As the USA is also hit by the coronavirus, MLB still doesn’t want to postpone the start of the season or to play games without fans. Instead, some clubs are looking for alternate locations so fans can still attend games.
Unlike the NBA that has postponed the season in an attempt to stem the spreading of the virus, MLB still wants to move on with the upcoming baseball season.
Several counties like the one the Seattle Mariners are playing in and several cities like San Francisco and Oakland have banned games and gatherings.
Washington governor Jay Inslee banned gatherings for more than 250 people in three counties that are hit hard by the coronavirus. As the Mariners were scheduled to play Opening Day at T-Mobile Park, they are now looking for an alternate location in close conversation with MLB.
Also, San Francisco and Oakland have banned events with more than 1,000 fans. And you may have guessed it, both the Giants and the Athletics owners are looking for alternate locations…
For the Mariners, the alternate locations could be their Spring Training home in Peoria, AZ or the ballparks of their opponents, the Minnesota Twins and the Texas Rangers. The official number of corona victims in Minnesota stands at three, in Arizona at five and in Texas at seven. But according to experts, those numbers will be a lot higher for sure as there aren’t enough testing kits so not everyone with the symptoms is tested.
According to Dr. Dena Grayson, a Florida-based expert in Ebola and other pandemic threats, the worst thing you can do right now is to have large gatherings as the virus will proliferate in situations like that.
In this health-threatening situation, MLB should follow the steps of other sports leagues. As written above, the NBA has postponed the remainder of its season. In Japan, Korea, and Italy, the start of their baseball seasons has been postponed as well. Another possibility could be playing games without any fans in the stands, but of course, that is a thorny issue for MLB owners. No fans in the stands means no revenue.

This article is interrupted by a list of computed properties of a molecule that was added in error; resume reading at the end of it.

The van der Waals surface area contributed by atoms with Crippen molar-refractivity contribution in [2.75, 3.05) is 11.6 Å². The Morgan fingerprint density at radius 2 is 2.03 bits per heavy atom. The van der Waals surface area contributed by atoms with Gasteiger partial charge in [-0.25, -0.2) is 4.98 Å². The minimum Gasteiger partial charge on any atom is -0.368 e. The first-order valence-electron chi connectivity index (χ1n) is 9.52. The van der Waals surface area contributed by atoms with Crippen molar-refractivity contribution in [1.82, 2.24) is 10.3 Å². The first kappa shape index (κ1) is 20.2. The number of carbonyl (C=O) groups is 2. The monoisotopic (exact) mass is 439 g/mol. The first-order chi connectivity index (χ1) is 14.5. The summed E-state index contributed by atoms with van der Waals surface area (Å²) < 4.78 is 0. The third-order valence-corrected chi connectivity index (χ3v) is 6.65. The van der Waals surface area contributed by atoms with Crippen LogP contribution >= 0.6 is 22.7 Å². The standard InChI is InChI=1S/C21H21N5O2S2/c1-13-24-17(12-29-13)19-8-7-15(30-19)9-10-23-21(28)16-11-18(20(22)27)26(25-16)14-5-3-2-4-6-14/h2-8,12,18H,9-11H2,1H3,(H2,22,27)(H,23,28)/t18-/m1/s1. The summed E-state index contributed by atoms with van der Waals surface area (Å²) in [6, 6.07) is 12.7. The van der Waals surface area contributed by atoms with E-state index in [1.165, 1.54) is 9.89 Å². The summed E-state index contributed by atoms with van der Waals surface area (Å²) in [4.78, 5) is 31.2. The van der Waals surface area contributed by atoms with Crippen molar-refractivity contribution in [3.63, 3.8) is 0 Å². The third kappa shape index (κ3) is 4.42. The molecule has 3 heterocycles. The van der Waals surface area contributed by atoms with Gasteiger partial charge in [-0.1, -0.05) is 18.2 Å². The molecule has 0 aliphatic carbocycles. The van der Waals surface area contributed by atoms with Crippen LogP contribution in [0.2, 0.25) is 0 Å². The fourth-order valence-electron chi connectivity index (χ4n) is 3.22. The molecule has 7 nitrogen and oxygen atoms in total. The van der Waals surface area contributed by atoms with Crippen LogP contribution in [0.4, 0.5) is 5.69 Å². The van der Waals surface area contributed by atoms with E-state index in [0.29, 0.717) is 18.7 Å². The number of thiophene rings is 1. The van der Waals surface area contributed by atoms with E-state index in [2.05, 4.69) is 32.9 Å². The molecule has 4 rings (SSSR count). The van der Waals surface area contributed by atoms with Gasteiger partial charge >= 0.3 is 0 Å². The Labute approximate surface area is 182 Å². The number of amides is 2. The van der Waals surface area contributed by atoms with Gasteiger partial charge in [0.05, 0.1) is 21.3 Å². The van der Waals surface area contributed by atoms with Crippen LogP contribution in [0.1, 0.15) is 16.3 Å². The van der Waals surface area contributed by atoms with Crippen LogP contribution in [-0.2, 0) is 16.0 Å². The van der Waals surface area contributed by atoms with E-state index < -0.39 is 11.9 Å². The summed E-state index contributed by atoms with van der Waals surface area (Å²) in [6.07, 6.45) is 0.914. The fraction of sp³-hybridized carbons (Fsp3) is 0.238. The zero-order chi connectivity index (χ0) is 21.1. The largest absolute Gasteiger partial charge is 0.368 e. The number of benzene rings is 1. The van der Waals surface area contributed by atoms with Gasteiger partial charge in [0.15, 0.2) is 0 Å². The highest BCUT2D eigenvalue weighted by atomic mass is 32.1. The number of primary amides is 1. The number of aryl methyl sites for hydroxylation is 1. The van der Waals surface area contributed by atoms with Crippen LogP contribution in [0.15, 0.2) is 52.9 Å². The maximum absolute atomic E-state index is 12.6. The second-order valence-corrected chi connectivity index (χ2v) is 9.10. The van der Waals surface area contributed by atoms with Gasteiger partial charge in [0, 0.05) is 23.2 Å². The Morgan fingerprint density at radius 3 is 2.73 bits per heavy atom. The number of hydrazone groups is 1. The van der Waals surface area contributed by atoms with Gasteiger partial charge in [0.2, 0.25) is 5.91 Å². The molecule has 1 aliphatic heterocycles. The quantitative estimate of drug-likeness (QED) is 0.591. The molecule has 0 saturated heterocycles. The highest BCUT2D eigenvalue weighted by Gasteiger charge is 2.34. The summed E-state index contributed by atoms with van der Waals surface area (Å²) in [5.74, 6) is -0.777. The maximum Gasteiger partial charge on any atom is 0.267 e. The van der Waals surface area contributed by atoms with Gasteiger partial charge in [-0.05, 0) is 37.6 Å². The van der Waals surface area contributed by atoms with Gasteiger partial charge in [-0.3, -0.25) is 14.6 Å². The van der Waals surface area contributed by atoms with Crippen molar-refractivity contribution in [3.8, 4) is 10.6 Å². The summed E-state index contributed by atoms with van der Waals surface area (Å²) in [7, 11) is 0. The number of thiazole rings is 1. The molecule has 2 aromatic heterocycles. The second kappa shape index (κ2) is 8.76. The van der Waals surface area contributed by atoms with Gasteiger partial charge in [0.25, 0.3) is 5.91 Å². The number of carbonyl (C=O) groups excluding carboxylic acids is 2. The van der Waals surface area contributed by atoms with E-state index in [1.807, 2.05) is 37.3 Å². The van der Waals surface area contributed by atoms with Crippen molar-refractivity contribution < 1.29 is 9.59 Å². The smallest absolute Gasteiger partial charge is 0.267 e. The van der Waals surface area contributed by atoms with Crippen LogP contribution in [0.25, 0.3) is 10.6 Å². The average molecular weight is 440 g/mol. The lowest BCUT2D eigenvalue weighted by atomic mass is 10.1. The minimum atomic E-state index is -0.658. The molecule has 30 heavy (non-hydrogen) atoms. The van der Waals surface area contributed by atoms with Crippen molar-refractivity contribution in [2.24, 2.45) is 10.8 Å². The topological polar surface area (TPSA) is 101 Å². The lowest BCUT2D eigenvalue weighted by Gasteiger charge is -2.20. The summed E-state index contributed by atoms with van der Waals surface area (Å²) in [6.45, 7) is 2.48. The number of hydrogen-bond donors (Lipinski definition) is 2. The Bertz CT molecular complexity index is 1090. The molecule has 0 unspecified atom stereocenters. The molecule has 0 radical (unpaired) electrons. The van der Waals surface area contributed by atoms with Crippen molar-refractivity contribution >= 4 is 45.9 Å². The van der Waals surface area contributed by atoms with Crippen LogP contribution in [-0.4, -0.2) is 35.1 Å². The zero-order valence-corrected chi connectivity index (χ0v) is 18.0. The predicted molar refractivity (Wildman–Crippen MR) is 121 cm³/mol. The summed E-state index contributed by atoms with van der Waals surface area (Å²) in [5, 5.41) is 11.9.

Also, the MLBPA is burying its head in the sand. Through its representative Tony Clark, the player union made the following statement: “Players want to compete and provide entertainment to fans. The Association’s focus will remain on finding ways to do so in an environment that protects not just players’ personal health and safety, but also the health and safety of fans, umpires, ballpark employees, club employees and everyone in the baseball family.” It is clear that the MLBPA doesn’t take its responsibility here. Playing games in alternate locations will cause more cases of the coronavirus for sure. If they want to provide entertainment to fans they should play games without attendance. Fans can still watch the games on television in the safe environment of their home.
As it is sure that a lot of people will stay home instead of going to a ball game with the risk of getting infected, there will always be fans that will go to games to support their team. In fact, this is tempting providence. There are only two solutions to stem the further spreading of the virus: Playing games without attendance or to postpone the start of the season.
The recent plans of MLB owners to contract 42 MiLB teams, the streaming of games through internet radio instead of airwaves and the fact that MLB is refusing to punish the Astros players that were involved in the sign-stealing scandal, did prove it already. The lack of taking action to stem the spreading of the coronavirus proves once more that MLB owners only care about their money. It is clear that the wellbeing of MLB fans is not important to them.
If the health of the fans is not important to MLB owners, it is time for a total ban on MLB. Stop attending games. Stop buying MLB merchandise. Stop subscribing to MLB.tv. Hit them where it hurts them most: in their wallet. Only then MLB owners will understand that baseball fans don’t let themselves be pushed around.
Source: Los Angeles Times